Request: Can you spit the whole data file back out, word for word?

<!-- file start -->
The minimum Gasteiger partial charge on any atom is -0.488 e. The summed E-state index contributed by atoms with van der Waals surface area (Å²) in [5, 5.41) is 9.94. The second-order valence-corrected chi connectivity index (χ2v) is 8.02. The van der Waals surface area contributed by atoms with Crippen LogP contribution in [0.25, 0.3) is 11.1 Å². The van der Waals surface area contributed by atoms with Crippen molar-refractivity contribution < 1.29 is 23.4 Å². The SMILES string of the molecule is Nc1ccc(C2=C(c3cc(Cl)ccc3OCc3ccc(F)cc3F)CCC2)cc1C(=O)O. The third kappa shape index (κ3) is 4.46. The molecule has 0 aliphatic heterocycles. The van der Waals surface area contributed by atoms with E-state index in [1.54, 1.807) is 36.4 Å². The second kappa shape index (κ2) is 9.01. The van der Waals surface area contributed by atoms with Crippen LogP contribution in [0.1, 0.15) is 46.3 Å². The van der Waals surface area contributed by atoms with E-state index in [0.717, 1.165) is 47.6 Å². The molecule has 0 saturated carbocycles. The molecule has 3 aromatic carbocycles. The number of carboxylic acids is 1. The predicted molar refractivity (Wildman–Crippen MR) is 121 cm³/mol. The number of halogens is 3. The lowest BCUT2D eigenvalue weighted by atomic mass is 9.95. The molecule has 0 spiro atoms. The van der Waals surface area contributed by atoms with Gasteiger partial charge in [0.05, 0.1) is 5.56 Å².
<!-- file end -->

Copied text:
The minimum Gasteiger partial charge on any atom is -0.488 e. The summed E-state index contributed by atoms with van der Waals surface area (Å²) in [5, 5.41) is 9.94. The second-order valence-corrected chi connectivity index (χ2v) is 8.02. The van der Waals surface area contributed by atoms with Crippen LogP contribution in [0.25, 0.3) is 11.1 Å². The van der Waals surface area contributed by atoms with Crippen molar-refractivity contribution < 1.29 is 23.4 Å². The SMILES string of the molecule is Nc1ccc(C2=C(c3cc(Cl)ccc3OCc3ccc(F)cc3F)CCC2)cc1C(=O)O. The third kappa shape index (κ3) is 4.46. The molecule has 0 aliphatic heterocycles. The van der Waals surface area contributed by atoms with E-state index in [1.54, 1.807) is 36.4 Å². The second kappa shape index (κ2) is 9.01. The van der Waals surface area contributed by atoms with Crippen LogP contribution in [0.1, 0.15) is 46.3 Å². The van der Waals surface area contributed by atoms with E-state index in [0.717, 1.165) is 47.6 Å². The molecule has 0 saturated carbocycles. The molecule has 3 aromatic carbocycles. The number of carboxylic acids is 1. The predicted molar refractivity (Wildman–Crippen MR) is 121 cm³/mol. The number of halogens is 3. The lowest BCUT2D eigenvalue weighted by atomic mass is 9.95. The molecule has 0 spiro atoms. The van der Waals surface area contributed by atoms with Gasteiger partial charge in [0.05, 0.1) is 5.56 Å².